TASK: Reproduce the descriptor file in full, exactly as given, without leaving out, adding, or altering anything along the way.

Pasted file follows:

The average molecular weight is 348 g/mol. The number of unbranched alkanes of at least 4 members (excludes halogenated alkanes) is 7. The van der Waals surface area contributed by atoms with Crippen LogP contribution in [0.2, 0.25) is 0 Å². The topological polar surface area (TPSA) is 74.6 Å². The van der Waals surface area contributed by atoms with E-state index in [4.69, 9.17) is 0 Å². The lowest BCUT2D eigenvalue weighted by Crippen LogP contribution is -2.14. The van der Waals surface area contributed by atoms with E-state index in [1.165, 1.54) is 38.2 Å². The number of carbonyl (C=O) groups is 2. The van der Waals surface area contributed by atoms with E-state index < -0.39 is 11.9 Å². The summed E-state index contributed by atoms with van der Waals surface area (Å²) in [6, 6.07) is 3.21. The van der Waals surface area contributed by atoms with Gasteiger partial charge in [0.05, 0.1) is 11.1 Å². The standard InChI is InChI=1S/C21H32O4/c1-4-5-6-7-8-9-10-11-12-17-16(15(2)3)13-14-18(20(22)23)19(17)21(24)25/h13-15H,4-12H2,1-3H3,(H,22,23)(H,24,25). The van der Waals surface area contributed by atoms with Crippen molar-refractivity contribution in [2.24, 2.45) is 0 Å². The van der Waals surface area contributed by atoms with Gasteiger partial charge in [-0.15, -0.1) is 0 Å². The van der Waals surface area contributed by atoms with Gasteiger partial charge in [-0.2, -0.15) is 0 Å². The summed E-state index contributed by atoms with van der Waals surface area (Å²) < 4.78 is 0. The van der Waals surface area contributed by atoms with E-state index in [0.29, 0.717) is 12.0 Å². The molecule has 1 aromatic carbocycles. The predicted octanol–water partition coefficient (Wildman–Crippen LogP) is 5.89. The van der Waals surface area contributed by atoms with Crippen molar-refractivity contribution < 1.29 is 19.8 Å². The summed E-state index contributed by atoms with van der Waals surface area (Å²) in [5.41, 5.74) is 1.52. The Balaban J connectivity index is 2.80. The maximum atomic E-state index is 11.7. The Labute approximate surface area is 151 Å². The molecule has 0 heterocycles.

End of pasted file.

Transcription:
The average molecular weight is 348 g/mol. The number of unbranched alkanes of at least 4 members (excludes halogenated alkanes) is 7. The van der Waals surface area contributed by atoms with Crippen LogP contribution in [0.2, 0.25) is 0 Å². The topological polar surface area (TPSA) is 74.6 Å². The van der Waals surface area contributed by atoms with E-state index in [4.69, 9.17) is 0 Å². The lowest BCUT2D eigenvalue weighted by Crippen LogP contribution is -2.14. The van der Waals surface area contributed by atoms with E-state index in [1.165, 1.54) is 38.2 Å². The number of carbonyl (C=O) groups is 2. The van der Waals surface area contributed by atoms with E-state index < -0.39 is 11.9 Å². The summed E-state index contributed by atoms with van der Waals surface area (Å²) in [6, 6.07) is 3.21. The van der Waals surface area contributed by atoms with Gasteiger partial charge in [0.05, 0.1) is 11.1 Å². The standard InChI is InChI=1S/C21H32O4/c1-4-5-6-7-8-9-10-11-12-17-16(15(2)3)13-14-18(20(22)23)19(17)21(24)25/h13-15H,4-12H2,1-3H3,(H,22,23)(H,24,25). The van der Waals surface area contributed by atoms with Crippen molar-refractivity contribution in [2.24, 2.45) is 0 Å². The van der Waals surface area contributed by atoms with Gasteiger partial charge in [-0.15, -0.1) is 0 Å². The van der Waals surface area contributed by atoms with Gasteiger partial charge in [-0.2, -0.15) is 0 Å². The summed E-state index contributed by atoms with van der Waals surface area (Å²) < 4.78 is 0. The van der Waals surface area contributed by atoms with E-state index in [0.29, 0.717) is 12.0 Å². The molecule has 1 aromatic carbocycles. The predicted octanol–water partition coefficient (Wildman–Crippen LogP) is 5.89. The van der Waals surface area contributed by atoms with Crippen molar-refractivity contribution < 1.29 is 19.8 Å². The summed E-state index contributed by atoms with van der Waals surface area (Å²) in [5.41, 5.74) is 1.52. The Balaban J connectivity index is 2.80. The maximum atomic E-state index is 11.7. The Labute approximate surface area is 151 Å². The molecule has 0 heterocycles.